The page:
Purpose — Justin Bieber
Views — Drake
A Sailor’s Guide To Earth — Sturgill Simpson

Record Of The Year:

“Hello” — Adele
“Formation” — Beyoncé
“7 Years” — Lukas Graham
“Work” — Rihanna Featuring Drake
“Stressed Out” — Twenty One Pilots

Song Of The Year:

“Formation” — Khalif Brown, Asheton Hogan, Beyoncé Knowles & Michael L. Williams II, songwriters (Beyoncé)
“Hello” — Adele Adkins & Greg Kurstin, songwriters (Adele)
“I Took A Pill In Ibiza” — Mike Posner, songwriter (Mike Posner)
“Love Yourself” — Justin Bieber, Benjamin Levin & Ed Sheeran, songwriters (Justin Bieber)
“7 Years” — Lukas Forchhammer, Stefan Forrest, Morten Pilegaard & Morten Ristorp, songwriters (Lukas Graham)

Best New Artist:

Kelsea Ballerini
The Chainsmokers
Chance The Rapper
Maren Morris
Anderson .Paak

Best Pop Vocal Album:

25 — Adele
Purpose — Justin Bieber
Dangerous Woman — Ariana Grande
Confident — Demi Lovato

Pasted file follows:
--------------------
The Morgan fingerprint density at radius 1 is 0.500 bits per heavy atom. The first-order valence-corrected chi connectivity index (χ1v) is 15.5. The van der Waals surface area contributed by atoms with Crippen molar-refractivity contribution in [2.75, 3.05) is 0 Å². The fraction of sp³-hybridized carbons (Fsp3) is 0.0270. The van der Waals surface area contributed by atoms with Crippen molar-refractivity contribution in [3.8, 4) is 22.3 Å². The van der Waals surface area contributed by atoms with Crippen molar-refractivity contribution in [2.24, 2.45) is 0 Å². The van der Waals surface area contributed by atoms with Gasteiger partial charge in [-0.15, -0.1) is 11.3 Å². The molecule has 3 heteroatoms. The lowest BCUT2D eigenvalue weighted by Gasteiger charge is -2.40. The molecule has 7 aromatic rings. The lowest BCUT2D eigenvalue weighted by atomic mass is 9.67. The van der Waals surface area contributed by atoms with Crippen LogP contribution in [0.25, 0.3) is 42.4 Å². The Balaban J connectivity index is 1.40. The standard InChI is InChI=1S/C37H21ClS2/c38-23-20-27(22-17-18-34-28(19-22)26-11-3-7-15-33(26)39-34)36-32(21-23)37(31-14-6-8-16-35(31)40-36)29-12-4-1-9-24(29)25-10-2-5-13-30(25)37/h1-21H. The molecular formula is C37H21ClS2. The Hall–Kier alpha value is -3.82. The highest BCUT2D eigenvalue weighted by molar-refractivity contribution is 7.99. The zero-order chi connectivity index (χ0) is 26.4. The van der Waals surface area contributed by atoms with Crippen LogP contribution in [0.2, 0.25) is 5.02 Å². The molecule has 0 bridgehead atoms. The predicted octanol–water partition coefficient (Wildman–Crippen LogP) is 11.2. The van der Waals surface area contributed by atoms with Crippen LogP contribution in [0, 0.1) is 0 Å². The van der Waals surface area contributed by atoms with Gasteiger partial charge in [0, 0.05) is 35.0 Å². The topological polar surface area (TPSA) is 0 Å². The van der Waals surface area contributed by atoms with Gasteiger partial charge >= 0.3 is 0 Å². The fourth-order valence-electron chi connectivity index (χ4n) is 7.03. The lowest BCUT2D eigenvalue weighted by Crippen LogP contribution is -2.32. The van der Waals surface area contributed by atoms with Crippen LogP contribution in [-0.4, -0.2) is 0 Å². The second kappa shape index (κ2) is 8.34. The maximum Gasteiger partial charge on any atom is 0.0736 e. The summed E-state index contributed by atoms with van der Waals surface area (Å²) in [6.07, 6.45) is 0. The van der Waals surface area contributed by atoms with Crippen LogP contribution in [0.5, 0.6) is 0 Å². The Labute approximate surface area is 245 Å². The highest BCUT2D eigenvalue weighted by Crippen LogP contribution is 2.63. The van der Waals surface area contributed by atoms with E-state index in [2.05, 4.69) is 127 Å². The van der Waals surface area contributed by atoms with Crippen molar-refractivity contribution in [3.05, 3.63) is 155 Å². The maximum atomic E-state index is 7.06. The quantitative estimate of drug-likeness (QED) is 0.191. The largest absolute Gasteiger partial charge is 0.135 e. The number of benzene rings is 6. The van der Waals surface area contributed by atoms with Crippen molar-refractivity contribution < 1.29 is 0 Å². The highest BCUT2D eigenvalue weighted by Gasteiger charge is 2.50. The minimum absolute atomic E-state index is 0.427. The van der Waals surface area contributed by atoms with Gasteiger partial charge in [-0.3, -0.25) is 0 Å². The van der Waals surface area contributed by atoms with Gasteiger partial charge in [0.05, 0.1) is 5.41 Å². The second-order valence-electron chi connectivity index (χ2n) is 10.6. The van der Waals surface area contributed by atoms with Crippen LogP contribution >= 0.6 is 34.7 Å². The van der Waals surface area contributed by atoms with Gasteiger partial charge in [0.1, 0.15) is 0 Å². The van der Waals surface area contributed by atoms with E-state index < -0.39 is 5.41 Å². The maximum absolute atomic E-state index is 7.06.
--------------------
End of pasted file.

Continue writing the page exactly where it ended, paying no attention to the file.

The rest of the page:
This Is Acting — Sia

Best Pop Solo Performance:

“Hello” — Adele
“Hold Up” — Beyonce
“Love Yourself” — Justin Bieber
“Piece By Piece (Idol Version)” — Kelly Clarkson
“Dangerous Woman” — Ariana Grande

Best Pop Duo/Group Performance:

“Closer” — The Chainsmokers Featuring Halsey
“7 Years” — Lukas Graham
“Work” — Rihanna Featuring Drake
“Cheap Thrills” — Sia Featuring Sean Paul
“Stressed Out” — Twenty One Pilots

Best Traditional Pop Vocal Album:

Cinema — Andrea Bocelli
Fallen Angels — Bob Dylan
Stages Live — Josh Groban
Summertime: Willie Nelson Sings Gershwin — Willie Nelson
Encore: Movie Partners Sing Broadway — Barbra Streisand

Best Dance Recording:

“Tearing Me Up” — Bob Moses
“Don’t Let Me Down” — The Chainsmokers Featuring Daya
“Never Be Like You” — Flume Featuring Kai
“Rinse & Repeat” — Riton Featuring Kah-Lo